Their presence in China is non-existent as Baidu (NASDAQ: BIDU) owns more than 70% of the market share there, and while Baidu has its own problems growing beyond the search space, they have the luxury of being the 800 pound gorilla in a potential market that is unparalleled in size with the exception of India. Baidu is going for the kill shot over in China, using Google’s own Android to build a version, call Baidu Yi, to try and become the dominant platform in the mobile market. Vietnam, another huge potential market is tied up even tighter with Google than the U.S. at 91+% usage statistics, especially with the shutdown of Yahoo 360 in 2009.
The situation gets even worse when you drill into the numbers by browser. Microsoft’s Internet Explorer has lost significant market share to Google Chrome. Chrome has taken 4% from IE and 2% from Firefox globally in the past 12 months to up its market share to 19%. 93% of Chrome users use Google as their search engine. The numbers are more egalitarian under IE with Bing taking 20%, Yahoo 13% and Google just 62%. These trends are just not in Yahoo!’s favor.
And I’m sure everyone at the company knows this.
The Platform’s The Thing
The biggest problem facing Yahoo is the fact that as a portal it is outdated when you compare it to Facebook. Their attempts as building communities of users still feels like the web did when I was a teenager. Their products are a glimpse into the internet that was not the internet that is or will be. One look at MSN.com should give you the same feeling. At times, yes, having the content of the day pushed at you is valuable, but with the majority of new internet users starting out with a mobile device, the real estate just isn’t there to push the same amount of content that it was possible to do before and still find room for the advertisement.
For many of us our Twitter feeds have become our news and entertainment streams. It is how we get the information we want when we are interested in it.
The way we interact with the web is changing. Instead of opening up your browser and letting your home page take you around the world, the world now comes to you from those you know and love. That’s the crucial difference between Facebook and Yahoo/MSN/AOL etc. Facebook can and does bring the content to you displaying it on their platform. Facebook users spend five to six times more time on Facebook than they do on other platforms, preferring to stay there and share ideas and updates there.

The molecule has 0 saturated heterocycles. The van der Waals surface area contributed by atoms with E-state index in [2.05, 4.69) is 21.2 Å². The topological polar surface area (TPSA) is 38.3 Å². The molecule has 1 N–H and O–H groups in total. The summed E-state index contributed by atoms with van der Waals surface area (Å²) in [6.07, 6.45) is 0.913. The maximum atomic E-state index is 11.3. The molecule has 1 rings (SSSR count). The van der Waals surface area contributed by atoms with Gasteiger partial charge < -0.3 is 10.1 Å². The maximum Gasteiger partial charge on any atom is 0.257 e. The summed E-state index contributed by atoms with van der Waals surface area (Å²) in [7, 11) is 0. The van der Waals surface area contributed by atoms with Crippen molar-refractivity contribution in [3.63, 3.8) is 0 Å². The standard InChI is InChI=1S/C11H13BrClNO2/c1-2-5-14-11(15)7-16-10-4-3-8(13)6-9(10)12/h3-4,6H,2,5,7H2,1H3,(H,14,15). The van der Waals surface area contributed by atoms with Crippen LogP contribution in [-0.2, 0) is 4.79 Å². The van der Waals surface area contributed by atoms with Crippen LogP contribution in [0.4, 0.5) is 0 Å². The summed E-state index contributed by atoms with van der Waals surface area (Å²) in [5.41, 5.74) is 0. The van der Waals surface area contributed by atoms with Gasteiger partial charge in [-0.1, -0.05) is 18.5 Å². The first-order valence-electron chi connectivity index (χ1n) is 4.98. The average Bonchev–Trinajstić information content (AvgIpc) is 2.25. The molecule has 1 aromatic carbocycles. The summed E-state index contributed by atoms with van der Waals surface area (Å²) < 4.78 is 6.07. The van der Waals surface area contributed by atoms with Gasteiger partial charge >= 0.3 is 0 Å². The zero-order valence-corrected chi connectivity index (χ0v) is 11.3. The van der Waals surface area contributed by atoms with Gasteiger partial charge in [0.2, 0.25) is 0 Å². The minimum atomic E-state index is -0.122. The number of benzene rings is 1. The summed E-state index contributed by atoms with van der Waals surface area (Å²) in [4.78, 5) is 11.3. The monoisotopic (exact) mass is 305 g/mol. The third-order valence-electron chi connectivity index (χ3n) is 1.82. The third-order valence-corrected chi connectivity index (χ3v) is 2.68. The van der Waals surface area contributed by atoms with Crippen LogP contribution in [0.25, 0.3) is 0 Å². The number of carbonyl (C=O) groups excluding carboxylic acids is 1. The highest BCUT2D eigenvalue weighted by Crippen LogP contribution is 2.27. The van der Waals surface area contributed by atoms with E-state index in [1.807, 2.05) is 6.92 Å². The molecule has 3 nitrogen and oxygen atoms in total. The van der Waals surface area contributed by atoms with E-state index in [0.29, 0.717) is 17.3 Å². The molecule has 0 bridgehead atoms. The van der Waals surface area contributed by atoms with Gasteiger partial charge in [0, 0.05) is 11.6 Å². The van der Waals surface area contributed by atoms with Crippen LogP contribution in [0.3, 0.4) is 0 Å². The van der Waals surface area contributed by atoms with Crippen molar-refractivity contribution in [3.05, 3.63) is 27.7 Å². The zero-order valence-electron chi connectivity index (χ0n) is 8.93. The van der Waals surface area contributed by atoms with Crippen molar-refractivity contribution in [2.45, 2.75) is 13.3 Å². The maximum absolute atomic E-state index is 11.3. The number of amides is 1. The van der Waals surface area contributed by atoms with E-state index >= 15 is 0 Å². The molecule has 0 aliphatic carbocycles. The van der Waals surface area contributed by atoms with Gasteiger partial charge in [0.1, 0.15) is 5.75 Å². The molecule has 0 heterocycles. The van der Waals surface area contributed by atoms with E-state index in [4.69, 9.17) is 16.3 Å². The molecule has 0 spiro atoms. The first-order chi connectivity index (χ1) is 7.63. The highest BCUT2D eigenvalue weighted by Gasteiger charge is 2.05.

On Facebook you and your friends drive the content. On Yahoo the content drives you.
The advertising money allocations are changing because of this shift in usage; moving towards bidding networks as advertisers continue to move away from contextual advertising and towards speaking to the user based on his behavior. This is why if you spent $5 on a computer game recently or clicked on a banner ad for something that product seems to follow you around the internet, and you’re thinking to yourself, “When did [insert niche product here] get so much money to be everywhere on the web?!” They didn’t. You are the target and they are just following you around. It reminds me of the advertising blimp from the classic film Blade Runner except that blimp is speaking only to you.
And until Yahoo!’s management figures out how to move away from being a traditional server of ads to a shrinking portion of the internet, they will continue to fade out of the public eye.
Peter Pham has no positions in the stocks mentioned above. The Motley Fool owns shares of Baidu, Google, Microsoft, and Yahoo!. Motley Fool newsletter services recommend Baidu, Google, Microsoft, and Yahoo!. Try any of our Foolish newsletter services free for 30 days. We Fools may not all hold the same opinions, but we all believe that considering a diverse range of insights makes us better investors. The Motley Fool has a disclosure policy. If you have questions about this post or the Fool’s blog network, click here for information.